London, Jan 8 (ANI): In ancient Greece, a good night out began at home where people turned their houses into lively taverns and brothels, according to a new study.
A new analysis of archaeological remains could explain why evidence of ancient Greek bar rooms is so elusive.
In classical Greek plays there are many descriptions of lively drinking dens, but no remains have ever been discovered.
During an archeological analysis, the researchers looked at several ancient Greek houses dating from 475 to 323 BC and found the remains of hundreds of drinking cups, which are thought to be far too many for a residence.
According to lead researcher Clare Kelly Blazeby at the University of Leeds, UK, the most likely explanation could be that the residents regularly sold wine.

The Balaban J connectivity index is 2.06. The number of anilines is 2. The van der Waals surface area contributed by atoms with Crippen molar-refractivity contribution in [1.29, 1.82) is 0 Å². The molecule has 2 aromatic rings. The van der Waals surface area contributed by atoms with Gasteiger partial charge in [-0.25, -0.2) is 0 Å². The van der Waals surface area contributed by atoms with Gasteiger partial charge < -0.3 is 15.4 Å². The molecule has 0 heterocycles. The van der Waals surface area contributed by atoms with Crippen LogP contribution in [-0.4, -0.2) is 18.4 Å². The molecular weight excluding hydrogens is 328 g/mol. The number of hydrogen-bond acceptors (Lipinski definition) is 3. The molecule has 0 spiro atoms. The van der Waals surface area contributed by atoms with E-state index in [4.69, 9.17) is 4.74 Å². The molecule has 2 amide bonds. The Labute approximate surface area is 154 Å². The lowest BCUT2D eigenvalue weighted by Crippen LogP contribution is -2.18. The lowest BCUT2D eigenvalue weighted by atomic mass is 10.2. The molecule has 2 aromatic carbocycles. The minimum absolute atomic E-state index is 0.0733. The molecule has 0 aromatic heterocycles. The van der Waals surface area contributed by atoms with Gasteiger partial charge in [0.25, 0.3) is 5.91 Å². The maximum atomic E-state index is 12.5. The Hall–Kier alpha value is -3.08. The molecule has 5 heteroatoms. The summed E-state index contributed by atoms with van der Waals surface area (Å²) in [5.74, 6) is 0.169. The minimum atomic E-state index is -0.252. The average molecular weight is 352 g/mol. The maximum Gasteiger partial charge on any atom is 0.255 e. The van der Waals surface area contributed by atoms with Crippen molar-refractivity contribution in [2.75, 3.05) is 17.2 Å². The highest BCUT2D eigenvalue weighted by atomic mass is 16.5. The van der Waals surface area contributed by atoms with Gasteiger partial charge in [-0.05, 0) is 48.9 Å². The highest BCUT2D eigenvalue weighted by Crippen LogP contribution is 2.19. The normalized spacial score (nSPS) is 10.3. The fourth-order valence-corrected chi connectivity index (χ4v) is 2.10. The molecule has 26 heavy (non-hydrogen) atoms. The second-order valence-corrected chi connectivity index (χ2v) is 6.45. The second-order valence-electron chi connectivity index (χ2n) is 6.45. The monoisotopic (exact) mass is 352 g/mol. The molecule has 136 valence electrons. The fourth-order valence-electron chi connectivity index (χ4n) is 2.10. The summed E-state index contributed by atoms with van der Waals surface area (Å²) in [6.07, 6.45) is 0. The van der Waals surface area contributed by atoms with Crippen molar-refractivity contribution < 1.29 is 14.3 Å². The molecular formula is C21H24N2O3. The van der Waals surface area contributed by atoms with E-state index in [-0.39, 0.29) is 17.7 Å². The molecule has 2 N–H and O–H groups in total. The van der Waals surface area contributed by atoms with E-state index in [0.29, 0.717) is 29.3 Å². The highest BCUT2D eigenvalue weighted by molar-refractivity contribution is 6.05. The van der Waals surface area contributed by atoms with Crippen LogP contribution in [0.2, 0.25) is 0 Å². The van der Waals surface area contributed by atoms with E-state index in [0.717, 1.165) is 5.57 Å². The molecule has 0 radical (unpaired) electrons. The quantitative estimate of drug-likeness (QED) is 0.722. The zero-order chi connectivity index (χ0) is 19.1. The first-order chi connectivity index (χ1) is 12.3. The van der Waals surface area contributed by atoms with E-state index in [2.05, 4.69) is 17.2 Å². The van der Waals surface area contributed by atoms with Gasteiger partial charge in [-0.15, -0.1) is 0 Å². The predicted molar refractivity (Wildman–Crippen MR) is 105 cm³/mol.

Several other archaeological artefacts have revealed that the houses were used for other functions too.
"This blows apart everything that people think about drinking in classical Greece," New Scientist quoted Kelly Blazeby as saying.
In another study, Allison Glazebrook of Brock University in St Catharines, Ontario, Canada found that some of the Greek houses also doubled as brothels.
They found erotic graffiti and objects, and numerous clay drinking cups.
Lin Foxhall at the University of Leicester, UK, a specialist on life in ancient Greece, agrees with the findings.
She said Kelly Blazeby's analysis underscores "the diversity of activities and types of residents that might have inhabited the buildings we call 'houses' in the highly urbanised cities of classical Greece".
The findings will be presented at the annual meeting of the Archaeological Institute of America in Philadelphia, Pennsylvania. (ANI)